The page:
The many health benefits of exercising during your first trimester have been well-documented: You’ll sleep better, improve your mood and reduce stress, keep weight off before and after delivery, lower the likelihood of a cesarean section and premature birth, and reduce the risk of type II diabetes for your baby.
Creating an Exercise Plan
Whether you rarely exercised before pregnancy or you are a top-tier athlete, you should consult your physician to create a customized exercise plan that accounts for your history, health considerations, and any risks or complications for your pregnancy.
James Pivarnik, a professor of kinesiology and epidemiology at Michigan State University who has conducted extensive research on exercise and pregnancy, recommends that the goal of any first-trimester exercise plan be moderation. Aim for exercise that does not exceed 90% of your heart’s maximum beats per minute, stay well hydrated, and try to exercise somewhere between twenty and thirty minutes each day.
On board but unsure exactly what exercises to do? These seven types of workouts are perfect for your first trimester and will help you maintain overall health while keeping you and your baby safe.
1. Walking and Running
These two activities are some of the best cardiovascular workouts for pregnant women. All you need is a comfortable pair of supportive shoes, and you’ll be on your way to building endurance and strengthening your heart. Aim for a moderate increase in your heart rate — no sprints necessary — and start at a comfortable pace before gradually increasing your stride.
Touted as one of the safest full-body exercises for pregnant women, swimming combines cardiovascular benefits with muscle-building for arms and legs. Moreover, swimming may reduce swelling in your hands, ankles, and feet, and it is an excellent low-impact workout for women experiencing lower back pain.
3. Dancing (and Other Aerobics)
As long as your dance routine does not include jumping, leaping, or twirling, feel free to keep your heart pounding to the beat of your favorite music. If you don’t like to dance, consider joining a group aerobics class — there are even some designed specifically for moms-to-be. In a prenatal exercise class, you can enjoy the company and camaraderie of other future mothers and have the security of knowing every movement has been designed for safety.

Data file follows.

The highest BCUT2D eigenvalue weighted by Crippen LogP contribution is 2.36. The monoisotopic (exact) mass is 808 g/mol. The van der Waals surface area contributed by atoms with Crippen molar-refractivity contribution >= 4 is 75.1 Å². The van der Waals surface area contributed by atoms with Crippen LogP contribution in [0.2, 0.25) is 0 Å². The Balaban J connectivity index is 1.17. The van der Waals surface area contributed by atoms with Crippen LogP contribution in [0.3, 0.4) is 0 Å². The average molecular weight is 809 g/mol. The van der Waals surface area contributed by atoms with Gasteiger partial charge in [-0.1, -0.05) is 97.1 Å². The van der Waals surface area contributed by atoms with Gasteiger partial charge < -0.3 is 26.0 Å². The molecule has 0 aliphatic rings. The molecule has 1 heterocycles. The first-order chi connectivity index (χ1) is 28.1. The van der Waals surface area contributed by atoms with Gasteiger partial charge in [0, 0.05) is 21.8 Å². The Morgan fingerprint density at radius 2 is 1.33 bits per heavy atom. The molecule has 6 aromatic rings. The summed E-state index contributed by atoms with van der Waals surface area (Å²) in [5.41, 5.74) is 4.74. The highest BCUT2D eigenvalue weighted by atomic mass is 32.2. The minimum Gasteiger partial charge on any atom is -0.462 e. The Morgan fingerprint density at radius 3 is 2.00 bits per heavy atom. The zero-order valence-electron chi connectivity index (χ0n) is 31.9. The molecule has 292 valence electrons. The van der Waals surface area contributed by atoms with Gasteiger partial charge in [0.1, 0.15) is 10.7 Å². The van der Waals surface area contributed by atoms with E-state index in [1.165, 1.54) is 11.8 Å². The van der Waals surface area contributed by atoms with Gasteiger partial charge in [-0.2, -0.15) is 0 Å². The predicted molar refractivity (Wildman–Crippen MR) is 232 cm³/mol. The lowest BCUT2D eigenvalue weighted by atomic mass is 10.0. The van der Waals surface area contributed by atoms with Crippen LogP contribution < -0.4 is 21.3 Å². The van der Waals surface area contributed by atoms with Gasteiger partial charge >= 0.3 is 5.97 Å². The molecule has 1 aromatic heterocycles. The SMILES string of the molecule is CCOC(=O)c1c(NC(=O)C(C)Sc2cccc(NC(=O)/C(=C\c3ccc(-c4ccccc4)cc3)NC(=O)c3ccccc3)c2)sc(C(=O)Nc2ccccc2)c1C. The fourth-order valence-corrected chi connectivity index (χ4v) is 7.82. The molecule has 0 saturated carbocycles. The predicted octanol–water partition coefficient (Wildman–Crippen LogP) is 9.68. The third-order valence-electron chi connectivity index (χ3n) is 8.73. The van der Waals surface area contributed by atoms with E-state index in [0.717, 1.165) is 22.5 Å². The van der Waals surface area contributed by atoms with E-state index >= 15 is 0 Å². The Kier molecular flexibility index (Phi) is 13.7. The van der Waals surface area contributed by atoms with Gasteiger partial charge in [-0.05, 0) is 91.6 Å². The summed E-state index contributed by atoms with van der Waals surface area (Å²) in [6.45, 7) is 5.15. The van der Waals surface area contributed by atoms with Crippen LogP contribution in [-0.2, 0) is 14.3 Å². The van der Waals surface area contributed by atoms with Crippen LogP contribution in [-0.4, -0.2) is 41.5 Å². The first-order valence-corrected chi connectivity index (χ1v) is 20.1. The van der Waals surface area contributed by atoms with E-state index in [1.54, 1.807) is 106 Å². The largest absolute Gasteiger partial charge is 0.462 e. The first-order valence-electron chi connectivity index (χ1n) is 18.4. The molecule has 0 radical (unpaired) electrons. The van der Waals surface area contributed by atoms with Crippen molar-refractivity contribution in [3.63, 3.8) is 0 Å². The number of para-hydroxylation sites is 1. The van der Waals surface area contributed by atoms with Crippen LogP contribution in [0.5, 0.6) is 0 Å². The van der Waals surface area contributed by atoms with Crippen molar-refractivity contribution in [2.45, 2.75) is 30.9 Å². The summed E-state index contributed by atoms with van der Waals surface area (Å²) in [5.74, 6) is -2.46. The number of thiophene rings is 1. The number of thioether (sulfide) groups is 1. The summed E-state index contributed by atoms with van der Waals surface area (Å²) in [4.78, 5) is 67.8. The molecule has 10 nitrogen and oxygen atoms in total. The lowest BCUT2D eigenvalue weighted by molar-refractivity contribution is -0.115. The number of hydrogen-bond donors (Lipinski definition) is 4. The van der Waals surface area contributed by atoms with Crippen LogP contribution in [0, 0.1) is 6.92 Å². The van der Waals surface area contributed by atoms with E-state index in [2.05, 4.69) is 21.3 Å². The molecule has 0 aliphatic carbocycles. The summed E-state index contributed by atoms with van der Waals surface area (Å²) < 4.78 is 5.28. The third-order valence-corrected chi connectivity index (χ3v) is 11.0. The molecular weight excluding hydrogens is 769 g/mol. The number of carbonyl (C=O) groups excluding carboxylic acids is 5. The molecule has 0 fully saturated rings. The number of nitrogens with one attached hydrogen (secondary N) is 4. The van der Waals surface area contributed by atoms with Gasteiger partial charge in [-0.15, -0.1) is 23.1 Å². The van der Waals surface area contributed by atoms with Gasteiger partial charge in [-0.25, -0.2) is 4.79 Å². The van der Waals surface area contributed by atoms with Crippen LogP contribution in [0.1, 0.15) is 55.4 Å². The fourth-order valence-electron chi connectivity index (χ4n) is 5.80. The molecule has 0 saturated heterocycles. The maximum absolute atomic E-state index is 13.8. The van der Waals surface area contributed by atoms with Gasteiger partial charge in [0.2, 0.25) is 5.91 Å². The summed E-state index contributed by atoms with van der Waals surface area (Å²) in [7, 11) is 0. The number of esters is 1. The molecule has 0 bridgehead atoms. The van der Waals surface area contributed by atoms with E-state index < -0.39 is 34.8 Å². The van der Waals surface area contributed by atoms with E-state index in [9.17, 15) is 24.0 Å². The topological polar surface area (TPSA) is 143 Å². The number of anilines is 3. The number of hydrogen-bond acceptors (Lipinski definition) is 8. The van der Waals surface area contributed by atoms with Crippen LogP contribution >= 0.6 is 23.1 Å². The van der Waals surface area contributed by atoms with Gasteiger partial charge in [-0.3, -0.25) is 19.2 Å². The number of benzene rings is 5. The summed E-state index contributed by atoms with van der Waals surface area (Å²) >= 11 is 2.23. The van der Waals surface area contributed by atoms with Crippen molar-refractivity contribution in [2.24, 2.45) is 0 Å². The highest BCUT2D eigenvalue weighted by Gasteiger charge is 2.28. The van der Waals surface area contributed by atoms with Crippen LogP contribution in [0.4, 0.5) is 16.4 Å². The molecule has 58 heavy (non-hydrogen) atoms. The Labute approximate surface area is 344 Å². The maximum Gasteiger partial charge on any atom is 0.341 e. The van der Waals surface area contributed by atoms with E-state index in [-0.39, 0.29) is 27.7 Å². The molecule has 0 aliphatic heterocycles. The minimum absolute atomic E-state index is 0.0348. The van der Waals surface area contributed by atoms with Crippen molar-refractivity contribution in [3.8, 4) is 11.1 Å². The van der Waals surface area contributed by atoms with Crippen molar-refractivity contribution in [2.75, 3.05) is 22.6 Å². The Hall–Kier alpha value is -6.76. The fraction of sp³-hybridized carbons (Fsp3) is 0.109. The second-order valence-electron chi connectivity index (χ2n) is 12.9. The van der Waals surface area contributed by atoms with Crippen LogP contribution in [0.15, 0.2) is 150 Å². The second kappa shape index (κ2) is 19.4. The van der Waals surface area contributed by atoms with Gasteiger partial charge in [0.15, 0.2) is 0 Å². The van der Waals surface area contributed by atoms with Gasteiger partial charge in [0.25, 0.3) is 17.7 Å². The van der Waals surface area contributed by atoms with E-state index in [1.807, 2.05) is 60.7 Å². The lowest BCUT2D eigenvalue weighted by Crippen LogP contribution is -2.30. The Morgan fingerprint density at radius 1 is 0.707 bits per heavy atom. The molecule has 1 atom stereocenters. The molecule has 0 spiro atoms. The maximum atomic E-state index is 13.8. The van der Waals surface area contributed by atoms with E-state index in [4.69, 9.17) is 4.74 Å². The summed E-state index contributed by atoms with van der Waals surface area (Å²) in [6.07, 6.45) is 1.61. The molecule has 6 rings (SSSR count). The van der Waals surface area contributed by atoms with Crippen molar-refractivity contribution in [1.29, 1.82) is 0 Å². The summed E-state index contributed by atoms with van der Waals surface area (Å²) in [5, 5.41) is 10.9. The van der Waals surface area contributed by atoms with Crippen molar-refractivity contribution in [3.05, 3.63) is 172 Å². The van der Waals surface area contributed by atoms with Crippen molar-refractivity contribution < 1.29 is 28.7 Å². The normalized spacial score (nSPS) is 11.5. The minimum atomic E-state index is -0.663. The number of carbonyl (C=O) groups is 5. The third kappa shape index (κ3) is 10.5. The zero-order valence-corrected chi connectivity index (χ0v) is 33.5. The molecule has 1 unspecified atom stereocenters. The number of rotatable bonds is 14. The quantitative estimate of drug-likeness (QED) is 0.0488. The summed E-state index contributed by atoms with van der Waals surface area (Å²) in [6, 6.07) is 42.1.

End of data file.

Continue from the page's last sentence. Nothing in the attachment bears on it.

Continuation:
4. Stationary Cycling or Spinning
If you are already comfortable on a bicycle, you are fine to continue riding it during your first trimester; however, beginning with your second trimester, you should switch to a stationary bike at home or in a spinning class to avoid the risk of falling. (The same advice applies to other exercises that might involve contact, like basketball, soccer, horseback riding, surfing, gymnastics, skiing, or mountain biking.)
Many moms-to-be love yoga for its ability to tone muscle and improve flexibility without placing stress on tender joints. Skip the Bikram and hot yoga classes – the pregnant body cannot disperse heat as effectively – and for peak heart health, mix in a light jog or a swimming session once or twice a week.
Avoid any poses that ask you to lie on your back, which will put pressure on your vena cava and could cause you to feel short of breath, dizzy, and nauseated.
A once-per-week Pilates workout can develop and challenge core strength, improve your balance, and mitigate that pesky lower back pain. As with yoga poses, you’ll want to avoid any Pilates moves that have you lying on your back and be mindful not to overexert yourself, particularly with stomach stretches.
Even if you don’t take formal Pilates or yoga classes, stretching for several minutes in conjunction with cardiovascular exercises is essential for a complete workout.
While strength training is typically safe if you follow guidelines for pregnant women, check with your doctor before beginning a new weight training program. Always move in a slow and controlled manner, either with free weights or on weight machines. Do not lie on your back or hold weights over your stomach.
Whether you’ve got questions about exercising while pregnant, what to expect during each trimester, or anything related to your pregnancy or childbirth, Tri-City Medical Center has you covered. Check out our Pregnancy & Newborn Care division for classes, free video content, and much more.